Fredrick Law Olmsted A Clearing in the Distance

Fredrick Law Olmsted and America in the 19th Century

 An urban place making designer before his time.

FLO Clearing in the DistanceFor us schooled in the land use planning profession, especially those educated in the Midwest, two names have special meaning – Daniel Burnham and Fredrick Law Olmsted.

Burnham and his 1909 Plan of Chicago always seem to take center stage.

But Olmsted’s contribution to Chicago and Detroit among other Midwest cities is equally noteworthy.

Olmsted, labeled the father of Landscape Architecture, is credited with bringing parks and natural areas into the American planned landscape that city planners envision.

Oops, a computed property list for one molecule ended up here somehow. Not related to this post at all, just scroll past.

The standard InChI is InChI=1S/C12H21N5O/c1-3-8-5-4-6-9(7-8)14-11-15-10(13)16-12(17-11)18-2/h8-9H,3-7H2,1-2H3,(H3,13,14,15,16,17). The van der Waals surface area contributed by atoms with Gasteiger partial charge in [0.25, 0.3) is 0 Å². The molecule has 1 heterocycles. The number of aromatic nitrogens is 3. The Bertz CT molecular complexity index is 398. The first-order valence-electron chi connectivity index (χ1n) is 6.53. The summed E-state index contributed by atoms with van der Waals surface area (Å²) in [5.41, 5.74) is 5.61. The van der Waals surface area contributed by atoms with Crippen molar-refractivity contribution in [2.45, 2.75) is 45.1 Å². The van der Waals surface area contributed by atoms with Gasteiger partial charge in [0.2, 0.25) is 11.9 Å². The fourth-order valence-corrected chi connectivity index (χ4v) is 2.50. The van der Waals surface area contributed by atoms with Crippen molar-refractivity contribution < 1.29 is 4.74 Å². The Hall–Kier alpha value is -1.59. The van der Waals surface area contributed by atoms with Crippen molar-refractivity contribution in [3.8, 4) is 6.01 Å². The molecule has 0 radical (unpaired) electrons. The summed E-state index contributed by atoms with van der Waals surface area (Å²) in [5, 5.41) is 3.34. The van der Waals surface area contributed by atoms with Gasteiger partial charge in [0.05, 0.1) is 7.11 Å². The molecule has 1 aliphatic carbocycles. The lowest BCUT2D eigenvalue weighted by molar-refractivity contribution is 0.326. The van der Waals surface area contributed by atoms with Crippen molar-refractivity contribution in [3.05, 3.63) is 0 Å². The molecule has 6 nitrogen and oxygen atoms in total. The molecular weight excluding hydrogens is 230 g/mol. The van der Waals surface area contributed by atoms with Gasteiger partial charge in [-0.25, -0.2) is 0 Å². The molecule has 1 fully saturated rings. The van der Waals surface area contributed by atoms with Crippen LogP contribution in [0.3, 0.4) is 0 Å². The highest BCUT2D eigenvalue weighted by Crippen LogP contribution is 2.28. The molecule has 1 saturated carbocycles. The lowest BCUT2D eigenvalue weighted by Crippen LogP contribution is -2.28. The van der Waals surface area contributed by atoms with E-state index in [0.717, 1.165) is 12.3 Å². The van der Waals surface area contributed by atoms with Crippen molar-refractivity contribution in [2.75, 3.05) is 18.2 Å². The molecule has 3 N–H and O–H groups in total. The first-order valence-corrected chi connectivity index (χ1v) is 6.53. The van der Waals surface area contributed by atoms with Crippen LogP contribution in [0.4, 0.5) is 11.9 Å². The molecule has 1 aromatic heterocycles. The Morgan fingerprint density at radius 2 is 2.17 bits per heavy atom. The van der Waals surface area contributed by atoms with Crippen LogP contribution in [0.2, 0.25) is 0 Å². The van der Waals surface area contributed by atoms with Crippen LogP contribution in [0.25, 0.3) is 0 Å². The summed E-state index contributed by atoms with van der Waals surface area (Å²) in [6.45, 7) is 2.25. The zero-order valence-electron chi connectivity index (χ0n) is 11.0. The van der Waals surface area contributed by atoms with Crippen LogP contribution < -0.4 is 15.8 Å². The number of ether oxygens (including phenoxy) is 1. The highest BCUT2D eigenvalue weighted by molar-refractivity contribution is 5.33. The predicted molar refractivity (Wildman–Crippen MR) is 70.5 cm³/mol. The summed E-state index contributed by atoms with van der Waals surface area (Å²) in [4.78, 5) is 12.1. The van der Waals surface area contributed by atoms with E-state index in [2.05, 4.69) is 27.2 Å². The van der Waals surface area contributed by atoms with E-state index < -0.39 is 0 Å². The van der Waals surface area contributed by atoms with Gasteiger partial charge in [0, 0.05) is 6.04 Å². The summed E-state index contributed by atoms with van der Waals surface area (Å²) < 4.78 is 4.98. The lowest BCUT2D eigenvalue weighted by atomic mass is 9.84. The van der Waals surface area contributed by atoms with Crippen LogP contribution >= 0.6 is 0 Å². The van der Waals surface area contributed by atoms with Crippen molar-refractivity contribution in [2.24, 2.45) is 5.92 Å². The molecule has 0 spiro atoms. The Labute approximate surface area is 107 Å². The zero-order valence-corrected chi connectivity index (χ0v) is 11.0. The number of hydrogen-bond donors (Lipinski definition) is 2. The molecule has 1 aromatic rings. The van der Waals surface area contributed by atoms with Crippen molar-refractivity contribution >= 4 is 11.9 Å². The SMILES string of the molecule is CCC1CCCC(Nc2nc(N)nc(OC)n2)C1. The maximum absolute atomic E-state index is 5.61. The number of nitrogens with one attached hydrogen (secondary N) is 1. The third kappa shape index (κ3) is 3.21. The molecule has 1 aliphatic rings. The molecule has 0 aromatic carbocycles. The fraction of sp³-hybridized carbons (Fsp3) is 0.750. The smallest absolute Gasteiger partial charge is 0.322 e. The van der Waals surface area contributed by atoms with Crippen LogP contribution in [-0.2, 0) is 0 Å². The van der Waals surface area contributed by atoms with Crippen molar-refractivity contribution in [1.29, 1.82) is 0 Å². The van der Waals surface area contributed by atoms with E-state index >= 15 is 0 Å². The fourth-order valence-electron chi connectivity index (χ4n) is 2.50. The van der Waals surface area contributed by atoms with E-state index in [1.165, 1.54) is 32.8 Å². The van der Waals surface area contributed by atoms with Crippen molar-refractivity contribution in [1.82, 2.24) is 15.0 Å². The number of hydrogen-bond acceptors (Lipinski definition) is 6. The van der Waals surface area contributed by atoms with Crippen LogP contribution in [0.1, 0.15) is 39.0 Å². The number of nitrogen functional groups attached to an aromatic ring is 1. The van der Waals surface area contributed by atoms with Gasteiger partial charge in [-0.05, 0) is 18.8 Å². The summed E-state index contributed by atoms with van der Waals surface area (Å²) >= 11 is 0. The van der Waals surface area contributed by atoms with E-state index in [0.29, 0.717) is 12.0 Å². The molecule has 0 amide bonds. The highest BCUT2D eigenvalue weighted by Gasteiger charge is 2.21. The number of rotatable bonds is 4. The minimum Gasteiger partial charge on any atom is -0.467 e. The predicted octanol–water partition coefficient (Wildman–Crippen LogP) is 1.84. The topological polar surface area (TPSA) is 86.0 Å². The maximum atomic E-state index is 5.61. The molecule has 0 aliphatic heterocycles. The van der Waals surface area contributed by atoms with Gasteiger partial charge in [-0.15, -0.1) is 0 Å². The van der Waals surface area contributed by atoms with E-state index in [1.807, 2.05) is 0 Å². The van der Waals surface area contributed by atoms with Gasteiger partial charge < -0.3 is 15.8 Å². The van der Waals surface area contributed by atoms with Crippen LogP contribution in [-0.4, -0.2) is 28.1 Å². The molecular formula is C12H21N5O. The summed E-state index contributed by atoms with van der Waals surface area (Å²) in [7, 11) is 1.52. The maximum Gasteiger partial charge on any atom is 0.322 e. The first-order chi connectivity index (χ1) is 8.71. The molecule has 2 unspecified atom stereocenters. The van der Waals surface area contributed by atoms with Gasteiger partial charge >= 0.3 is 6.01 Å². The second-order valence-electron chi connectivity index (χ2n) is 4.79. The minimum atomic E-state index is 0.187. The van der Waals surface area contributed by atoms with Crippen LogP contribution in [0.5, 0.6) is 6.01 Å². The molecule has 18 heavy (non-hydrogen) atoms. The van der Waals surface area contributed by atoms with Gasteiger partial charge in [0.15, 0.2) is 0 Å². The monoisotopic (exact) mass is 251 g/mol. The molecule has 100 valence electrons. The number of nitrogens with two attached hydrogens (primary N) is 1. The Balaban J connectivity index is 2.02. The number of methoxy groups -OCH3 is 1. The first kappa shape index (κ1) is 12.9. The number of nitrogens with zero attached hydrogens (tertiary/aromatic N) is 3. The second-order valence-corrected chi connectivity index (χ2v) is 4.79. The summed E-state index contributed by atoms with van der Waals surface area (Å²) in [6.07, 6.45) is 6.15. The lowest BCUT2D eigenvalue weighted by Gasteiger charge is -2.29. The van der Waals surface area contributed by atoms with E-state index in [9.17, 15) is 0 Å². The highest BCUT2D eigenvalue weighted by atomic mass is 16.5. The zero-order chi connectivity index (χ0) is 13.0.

While best known for New York’s Central Park, Olmsted gave us Belle Isle in Detroit, Jackson Park and the Midway Pleasance in Chicago, and the Louisville Kentucky Parks and Parkway system in addition to spearheading the national park system movement of the late 1880’s.

Witold Rybczynski’s biography of Olmsted is a must reading for up and coming planners and landscape architects.

The “take away” from this reading is an appreciation of Olmsted’s understanding of “natural environment place making” the ability to use a natural environment, a park or other landscape area to contribute to the overall cityscape development pattern and influence the day-today living environment of city residents.

Today, Olmsted would be classified, not only a landscape architect, but a “urban place making designer” championing the notion of creating places to attract people and offer a respect from the built environment with stretches of trees, water features, meadows and grassed turf areas as “collective people places”.

He was truly “America’s park maker”.

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